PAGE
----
Since 1902

Kakamega woman wants to be allowed to bury her son

A woman has gone to the High Court protesting a decision by a lower court allowing her former husband to bury their son.

Ruth Shikuku, in the appeal at the High Court, said Stanley Wafula was an absentee father who did nothing to support their son for 31 years.

Ms Shikuku argues that in allowing Mr Wafula to bury their son, Kakamega Chief Magistrate Bildad Ochieng’ relied on outdated customary laws.

She wants the High Court to grant her orders to bury her son, Edward Wanzetse. While explaining to the court how neglectful Wafula was as a father, Shikuku said when she was pregnant with Wanzetse, Wafula wanted to force her to ingest a quinine pill to terminate the pregnancy.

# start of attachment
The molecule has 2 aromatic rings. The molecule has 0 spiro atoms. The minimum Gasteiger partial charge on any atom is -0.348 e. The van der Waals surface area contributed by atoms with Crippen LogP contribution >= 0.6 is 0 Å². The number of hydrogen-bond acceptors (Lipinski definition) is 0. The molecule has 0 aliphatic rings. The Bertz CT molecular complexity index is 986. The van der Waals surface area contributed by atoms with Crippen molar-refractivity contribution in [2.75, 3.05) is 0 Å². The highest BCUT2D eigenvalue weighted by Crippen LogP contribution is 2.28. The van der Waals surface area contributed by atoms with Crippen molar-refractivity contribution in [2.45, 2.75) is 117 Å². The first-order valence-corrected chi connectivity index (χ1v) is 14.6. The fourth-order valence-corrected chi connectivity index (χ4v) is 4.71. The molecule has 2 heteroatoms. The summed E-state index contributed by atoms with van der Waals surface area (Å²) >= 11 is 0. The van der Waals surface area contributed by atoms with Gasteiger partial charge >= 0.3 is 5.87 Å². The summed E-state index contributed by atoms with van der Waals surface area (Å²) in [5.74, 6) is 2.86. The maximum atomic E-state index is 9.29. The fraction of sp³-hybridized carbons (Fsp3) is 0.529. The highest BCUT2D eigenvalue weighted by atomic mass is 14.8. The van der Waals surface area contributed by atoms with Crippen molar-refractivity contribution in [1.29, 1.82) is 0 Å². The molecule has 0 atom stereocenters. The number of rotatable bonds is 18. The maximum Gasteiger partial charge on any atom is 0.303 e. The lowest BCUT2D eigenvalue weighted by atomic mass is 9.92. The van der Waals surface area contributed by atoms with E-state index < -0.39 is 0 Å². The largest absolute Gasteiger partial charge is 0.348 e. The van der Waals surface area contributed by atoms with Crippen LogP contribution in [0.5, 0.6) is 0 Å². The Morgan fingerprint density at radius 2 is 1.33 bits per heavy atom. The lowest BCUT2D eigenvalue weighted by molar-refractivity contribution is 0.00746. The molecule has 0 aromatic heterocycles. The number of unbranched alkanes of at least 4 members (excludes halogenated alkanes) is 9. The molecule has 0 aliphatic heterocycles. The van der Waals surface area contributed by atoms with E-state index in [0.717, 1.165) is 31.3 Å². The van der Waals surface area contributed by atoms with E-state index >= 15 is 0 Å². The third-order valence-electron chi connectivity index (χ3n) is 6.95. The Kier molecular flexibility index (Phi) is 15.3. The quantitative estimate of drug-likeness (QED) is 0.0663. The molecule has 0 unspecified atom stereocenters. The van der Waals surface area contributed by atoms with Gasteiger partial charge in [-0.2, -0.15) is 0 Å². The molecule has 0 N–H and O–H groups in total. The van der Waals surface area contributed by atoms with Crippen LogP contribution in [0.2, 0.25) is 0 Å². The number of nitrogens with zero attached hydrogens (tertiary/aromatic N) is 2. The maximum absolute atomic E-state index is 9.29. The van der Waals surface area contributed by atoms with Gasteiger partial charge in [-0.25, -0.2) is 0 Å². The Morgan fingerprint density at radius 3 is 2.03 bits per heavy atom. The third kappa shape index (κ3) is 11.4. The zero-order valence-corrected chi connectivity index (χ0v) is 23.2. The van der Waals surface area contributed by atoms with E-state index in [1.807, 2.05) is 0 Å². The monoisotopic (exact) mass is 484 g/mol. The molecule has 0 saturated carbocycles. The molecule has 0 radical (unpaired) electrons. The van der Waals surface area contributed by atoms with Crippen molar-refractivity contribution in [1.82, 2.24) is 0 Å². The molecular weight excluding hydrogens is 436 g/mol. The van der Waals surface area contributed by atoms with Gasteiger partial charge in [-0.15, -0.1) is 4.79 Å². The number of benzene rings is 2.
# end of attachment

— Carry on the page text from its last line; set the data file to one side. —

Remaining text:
Ancestral land

She also narrated how she was entirely responsible for Wanzetse's education.

In his defence, Wafula said he visited Shikuku and his son occasionally. He said he only stopped to visit when he learnt that Shikuku was intending to marry her current husband David Were.

Wafula had on September 16 gone to the magistrates’ court seeking to bury Wanzetse, who died on September 4.

He argued that among the Abanyala-Abalindavyoki people, fathers had every right to bury their sons in their ancestral land.

Last week, Wafula, a teacher at Siville Secondary School, was granted the right to bury Wanzetse in his ancestral land in Namirama, Navakholo sub-county.